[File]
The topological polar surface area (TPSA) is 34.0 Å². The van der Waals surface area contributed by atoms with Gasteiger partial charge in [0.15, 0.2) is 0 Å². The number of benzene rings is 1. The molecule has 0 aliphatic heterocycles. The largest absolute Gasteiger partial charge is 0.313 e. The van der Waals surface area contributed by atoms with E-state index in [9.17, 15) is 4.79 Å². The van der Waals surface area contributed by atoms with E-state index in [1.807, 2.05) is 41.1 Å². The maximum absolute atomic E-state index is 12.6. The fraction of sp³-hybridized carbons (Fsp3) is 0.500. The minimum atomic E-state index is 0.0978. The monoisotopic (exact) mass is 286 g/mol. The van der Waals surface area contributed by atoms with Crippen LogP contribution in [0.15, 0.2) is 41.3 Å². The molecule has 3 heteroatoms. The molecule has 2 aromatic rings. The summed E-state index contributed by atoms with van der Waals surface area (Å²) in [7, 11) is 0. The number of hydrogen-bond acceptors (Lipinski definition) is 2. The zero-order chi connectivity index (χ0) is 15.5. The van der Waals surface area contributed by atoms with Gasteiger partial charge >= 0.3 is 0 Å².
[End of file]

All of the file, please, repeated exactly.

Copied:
The topological polar surface area (TPSA) is 34.0 Å². The van der Waals surface area contributed by atoms with Gasteiger partial charge in [0.15, 0.2) is 0 Å². The number of benzene rings is 1. The molecule has 0 aliphatic heterocycles. The largest absolute Gasteiger partial charge is 0.313 e. The van der Waals surface area contributed by atoms with E-state index in [9.17, 15) is 4.79 Å². The van der Waals surface area contributed by atoms with E-state index in [1.807, 2.05) is 41.1 Å². The maximum absolute atomic E-state index is 12.6. The fraction of sp³-hybridized carbons (Fsp3) is 0.500. The minimum atomic E-state index is 0.0978. The monoisotopic (exact) mass is 286 g/mol. The van der Waals surface area contributed by atoms with Crippen LogP contribution in [0.15, 0.2) is 41.3 Å². The molecule has 3 heteroatoms. The molecule has 2 aromatic rings. The summed E-state index contributed by atoms with van der Waals surface area (Å²) in [7, 11) is 0. The number of hydrogen-bond acceptors (Lipinski definition) is 2. The zero-order chi connectivity index (χ0) is 15.5. The van der Waals surface area contributed by atoms with Gasteiger partial charge >= 0.3 is 0 Å².